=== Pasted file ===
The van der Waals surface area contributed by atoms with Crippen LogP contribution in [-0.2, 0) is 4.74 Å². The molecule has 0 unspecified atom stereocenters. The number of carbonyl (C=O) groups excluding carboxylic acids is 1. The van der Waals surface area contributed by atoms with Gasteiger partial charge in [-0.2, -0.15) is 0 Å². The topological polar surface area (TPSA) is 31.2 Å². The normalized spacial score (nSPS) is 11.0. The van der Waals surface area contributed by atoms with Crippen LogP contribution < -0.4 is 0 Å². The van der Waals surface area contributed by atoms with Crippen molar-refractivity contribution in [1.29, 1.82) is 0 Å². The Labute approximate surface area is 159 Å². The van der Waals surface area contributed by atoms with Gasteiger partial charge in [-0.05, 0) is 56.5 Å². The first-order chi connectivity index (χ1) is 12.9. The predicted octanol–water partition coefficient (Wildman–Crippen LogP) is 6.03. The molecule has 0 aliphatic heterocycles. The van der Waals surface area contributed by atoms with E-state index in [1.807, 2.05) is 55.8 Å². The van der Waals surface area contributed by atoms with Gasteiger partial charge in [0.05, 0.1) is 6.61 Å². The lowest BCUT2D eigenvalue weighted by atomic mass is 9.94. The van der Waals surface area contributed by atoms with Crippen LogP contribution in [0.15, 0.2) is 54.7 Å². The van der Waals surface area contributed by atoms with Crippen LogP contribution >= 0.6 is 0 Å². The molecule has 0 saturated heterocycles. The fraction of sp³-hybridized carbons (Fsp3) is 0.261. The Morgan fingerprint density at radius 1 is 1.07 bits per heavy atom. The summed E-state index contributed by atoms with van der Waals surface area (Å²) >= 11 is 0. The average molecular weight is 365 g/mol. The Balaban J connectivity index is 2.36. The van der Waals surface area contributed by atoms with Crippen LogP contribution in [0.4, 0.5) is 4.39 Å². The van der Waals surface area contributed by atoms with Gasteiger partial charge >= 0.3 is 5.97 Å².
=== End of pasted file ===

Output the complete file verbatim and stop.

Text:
The van der Waals surface area contributed by atoms with Crippen LogP contribution in [-0.2, 0) is 4.74 Å². The molecule has 0 unspecified atom stereocenters. The number of carbonyl (C=O) groups excluding carboxylic acids is 1. The van der Waals surface area contributed by atoms with Gasteiger partial charge in [-0.2, -0.15) is 0 Å². The topological polar surface area (TPSA) is 31.2 Å². The normalized spacial score (nSPS) is 11.0. The van der Waals surface area contributed by atoms with Crippen LogP contribution < -0.4 is 0 Å². The van der Waals surface area contributed by atoms with Crippen molar-refractivity contribution in [1.29, 1.82) is 0 Å². The Labute approximate surface area is 159 Å². The van der Waals surface area contributed by atoms with Gasteiger partial charge in [-0.05, 0) is 56.5 Å². The first-order chi connectivity index (χ1) is 12.9. The predicted octanol–water partition coefficient (Wildman–Crippen LogP) is 6.03. The molecule has 0 aliphatic heterocycles. The van der Waals surface area contributed by atoms with E-state index in [1.807, 2.05) is 55.8 Å². The van der Waals surface area contributed by atoms with Gasteiger partial charge in [0.05, 0.1) is 6.61 Å². The lowest BCUT2D eigenvalue weighted by atomic mass is 9.94. The van der Waals surface area contributed by atoms with Crippen LogP contribution in [0.15, 0.2) is 54.7 Å². The van der Waals surface area contributed by atoms with Crippen LogP contribution >= 0.6 is 0 Å². The molecule has 0 saturated heterocycles. The fraction of sp³-hybridized carbons (Fsp3) is 0.261. The Morgan fingerprint density at radius 1 is 1.07 bits per heavy atom. The summed E-state index contributed by atoms with van der Waals surface area (Å²) >= 11 is 0. The average molecular weight is 365 g/mol. The Balaban J connectivity index is 2.36. The van der Waals surface area contributed by atoms with Crippen LogP contribution in [0.4, 0.5) is 4.39 Å². The van der Waals surface area contributed by atoms with Gasteiger partial charge >= 0.3 is 5.97 Å².